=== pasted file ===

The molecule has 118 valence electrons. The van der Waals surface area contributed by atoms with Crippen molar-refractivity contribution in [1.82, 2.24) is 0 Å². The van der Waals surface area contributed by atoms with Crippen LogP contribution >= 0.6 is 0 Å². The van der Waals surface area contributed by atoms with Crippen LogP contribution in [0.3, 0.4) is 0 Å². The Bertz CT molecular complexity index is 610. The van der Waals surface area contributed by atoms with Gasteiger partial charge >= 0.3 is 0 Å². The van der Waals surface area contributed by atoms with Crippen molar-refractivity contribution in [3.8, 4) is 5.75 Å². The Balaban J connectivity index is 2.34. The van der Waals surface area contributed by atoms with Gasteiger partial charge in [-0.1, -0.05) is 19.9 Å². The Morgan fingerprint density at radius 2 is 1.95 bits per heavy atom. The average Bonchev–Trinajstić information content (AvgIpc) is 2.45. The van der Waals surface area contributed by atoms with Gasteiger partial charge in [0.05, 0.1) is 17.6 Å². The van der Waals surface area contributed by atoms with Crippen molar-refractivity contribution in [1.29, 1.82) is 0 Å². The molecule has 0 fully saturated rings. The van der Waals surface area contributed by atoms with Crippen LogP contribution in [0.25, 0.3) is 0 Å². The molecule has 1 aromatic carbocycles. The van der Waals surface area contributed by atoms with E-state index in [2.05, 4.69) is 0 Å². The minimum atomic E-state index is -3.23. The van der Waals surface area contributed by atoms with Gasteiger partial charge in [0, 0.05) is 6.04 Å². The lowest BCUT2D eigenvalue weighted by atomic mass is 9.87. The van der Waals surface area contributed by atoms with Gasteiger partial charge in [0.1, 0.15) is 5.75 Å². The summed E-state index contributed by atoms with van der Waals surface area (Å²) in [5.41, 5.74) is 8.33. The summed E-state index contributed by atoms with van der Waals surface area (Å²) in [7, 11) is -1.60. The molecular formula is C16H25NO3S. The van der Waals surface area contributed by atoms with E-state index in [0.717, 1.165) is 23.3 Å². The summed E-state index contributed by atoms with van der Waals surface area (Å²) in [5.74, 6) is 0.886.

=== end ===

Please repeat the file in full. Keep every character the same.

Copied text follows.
The molecule has 118 valence electrons. The van der Waals surface area contributed by atoms with Crippen molar-refractivity contribution in [1.82, 2.24) is 0 Å². The van der Waals surface area contributed by atoms with Crippen LogP contribution >= 0.6 is 0 Å². The van der Waals surface area contributed by atoms with Crippen LogP contribution in [0.3, 0.4) is 0 Å². The Bertz CT molecular complexity index is 610. The van der Waals surface area contributed by atoms with Gasteiger partial charge >= 0.3 is 0 Å². The van der Waals surface area contributed by atoms with Crippen molar-refractivity contribution in [3.8, 4) is 5.75 Å². The Balaban J connectivity index is 2.34. The van der Waals surface area contributed by atoms with Gasteiger partial charge in [-0.1, -0.05) is 19.9 Å². The Morgan fingerprint density at radius 2 is 1.95 bits per heavy atom. The average Bonchev–Trinajstić information content (AvgIpc) is 2.45. The van der Waals surface area contributed by atoms with Gasteiger partial charge in [0.05, 0.1) is 17.6 Å². The van der Waals surface area contributed by atoms with Crippen molar-refractivity contribution in [1.29, 1.82) is 0 Å². The molecule has 0 fully saturated rings. The van der Waals surface area contributed by atoms with Crippen LogP contribution in [0.25, 0.3) is 0 Å². The molecule has 1 aromatic carbocycles. The van der Waals surface area contributed by atoms with E-state index in [2.05, 4.69) is 0 Å². The minimum atomic E-state index is -3.23. The van der Waals surface area contributed by atoms with Gasteiger partial charge in [0, 0.05) is 6.04 Å². The lowest BCUT2D eigenvalue weighted by atomic mass is 9.87. The van der Waals surface area contributed by atoms with Gasteiger partial charge in [0.1, 0.15) is 5.75 Å². The summed E-state index contributed by atoms with van der Waals surface area (Å²) in [5.41, 5.74) is 8.33. The summed E-state index contributed by atoms with van der Waals surface area (Å²) in [7, 11) is -1.60. The molecular formula is C16H25NO3S. The van der Waals surface area contributed by atoms with E-state index in [0.717, 1.165) is 23.3 Å². The summed E-state index contributed by atoms with van der Waals surface area (Å²) in [5.74, 6) is 0.886.